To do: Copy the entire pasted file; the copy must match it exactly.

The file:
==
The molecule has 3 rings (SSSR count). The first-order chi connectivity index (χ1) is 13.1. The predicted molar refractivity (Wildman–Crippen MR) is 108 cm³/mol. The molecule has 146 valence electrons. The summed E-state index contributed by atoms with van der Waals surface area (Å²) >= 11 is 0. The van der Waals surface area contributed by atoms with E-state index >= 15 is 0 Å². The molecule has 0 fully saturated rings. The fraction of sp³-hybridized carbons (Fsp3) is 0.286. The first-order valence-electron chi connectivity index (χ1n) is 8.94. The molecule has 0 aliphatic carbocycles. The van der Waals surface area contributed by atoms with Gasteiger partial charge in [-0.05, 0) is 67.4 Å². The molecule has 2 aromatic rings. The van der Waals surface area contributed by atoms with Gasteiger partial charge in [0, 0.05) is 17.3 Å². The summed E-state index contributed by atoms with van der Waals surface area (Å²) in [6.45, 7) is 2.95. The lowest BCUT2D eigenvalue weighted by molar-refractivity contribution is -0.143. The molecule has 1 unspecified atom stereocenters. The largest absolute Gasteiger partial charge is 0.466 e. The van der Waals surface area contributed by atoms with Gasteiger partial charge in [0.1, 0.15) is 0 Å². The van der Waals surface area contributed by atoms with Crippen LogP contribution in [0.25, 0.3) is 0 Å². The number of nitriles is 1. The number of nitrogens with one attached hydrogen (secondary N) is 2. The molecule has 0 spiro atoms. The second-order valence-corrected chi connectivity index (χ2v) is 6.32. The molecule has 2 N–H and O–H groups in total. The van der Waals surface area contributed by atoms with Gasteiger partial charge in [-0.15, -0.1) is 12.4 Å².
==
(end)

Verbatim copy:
The molecule has 3 rings (SSSR count). The first-order chi connectivity index (χ1) is 13.1. The predicted molar refractivity (Wildman–Crippen MR) is 108 cm³/mol. The molecule has 146 valence electrons. The summed E-state index contributed by atoms with van der Waals surface area (Å²) >= 11 is 0. The van der Waals surface area contributed by atoms with E-state index >= 15 is 0 Å². The molecule has 0 fully saturated rings. The fraction of sp³-hybridized carbons (Fsp3) is 0.286. The first-order valence-electron chi connectivity index (χ1n) is 8.94. The molecule has 0 aliphatic carbocycles. The van der Waals surface area contributed by atoms with Gasteiger partial charge in [-0.05, 0) is 67.4 Å². The molecule has 2 aromatic rings. The van der Waals surface area contributed by atoms with Gasteiger partial charge in [0, 0.05) is 17.3 Å². The summed E-state index contributed by atoms with van der Waals surface area (Å²) in [6.45, 7) is 2.95. The lowest BCUT2D eigenvalue weighted by molar-refractivity contribution is -0.143. The molecule has 1 unspecified atom stereocenters. The largest absolute Gasteiger partial charge is 0.466 e. The van der Waals surface area contributed by atoms with Gasteiger partial charge in [0.1, 0.15) is 0 Å². The van der Waals surface area contributed by atoms with Crippen LogP contribution in [0.25, 0.3) is 0 Å². The number of nitriles is 1. The number of nitrogens with one attached hydrogen (secondary N) is 2. The molecule has 0 spiro atoms. The second-order valence-corrected chi connectivity index (χ2v) is 6.32. The molecule has 2 N–H and O–H groups in total. The van der Waals surface area contributed by atoms with Gasteiger partial charge in [-0.15, -0.1) is 12.4 Å².